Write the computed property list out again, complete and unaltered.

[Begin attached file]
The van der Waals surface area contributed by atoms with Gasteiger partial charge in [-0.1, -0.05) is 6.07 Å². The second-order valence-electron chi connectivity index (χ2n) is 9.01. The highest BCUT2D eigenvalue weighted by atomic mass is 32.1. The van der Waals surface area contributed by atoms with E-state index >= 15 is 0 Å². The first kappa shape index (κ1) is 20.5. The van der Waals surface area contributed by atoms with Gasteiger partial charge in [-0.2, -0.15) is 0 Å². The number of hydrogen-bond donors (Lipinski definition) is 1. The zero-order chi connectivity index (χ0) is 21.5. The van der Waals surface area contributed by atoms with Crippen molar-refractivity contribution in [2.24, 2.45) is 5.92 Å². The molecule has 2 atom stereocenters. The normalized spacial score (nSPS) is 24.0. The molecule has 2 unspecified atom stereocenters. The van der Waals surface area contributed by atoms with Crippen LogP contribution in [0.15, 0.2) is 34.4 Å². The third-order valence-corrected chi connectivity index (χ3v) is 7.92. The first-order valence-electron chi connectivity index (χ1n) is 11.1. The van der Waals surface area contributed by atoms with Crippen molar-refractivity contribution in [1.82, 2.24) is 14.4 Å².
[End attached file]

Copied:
The van der Waals surface area contributed by atoms with Gasteiger partial charge in [-0.1, -0.05) is 6.07 Å². The second-order valence-electron chi connectivity index (χ2n) is 9.01. The highest BCUT2D eigenvalue weighted by atomic mass is 32.1. The van der Waals surface area contributed by atoms with E-state index >= 15 is 0 Å². The first kappa shape index (κ1) is 20.5. The van der Waals surface area contributed by atoms with Gasteiger partial charge in [-0.2, -0.15) is 0 Å². The number of hydrogen-bond donors (Lipinski definition) is 1. The zero-order chi connectivity index (χ0) is 21.5. The van der Waals surface area contributed by atoms with Crippen molar-refractivity contribution in [2.24, 2.45) is 5.92 Å². The molecule has 2 atom stereocenters. The normalized spacial score (nSPS) is 24.0. The molecule has 2 unspecified atom stereocenters. The van der Waals surface area contributed by atoms with Crippen LogP contribution in [0.15, 0.2) is 34.4 Å². The third-order valence-corrected chi connectivity index (χ3v) is 7.92. The first-order valence-electron chi connectivity index (χ1n) is 11.1. The van der Waals surface area contributed by atoms with Crippen molar-refractivity contribution in [1.82, 2.24) is 14.4 Å².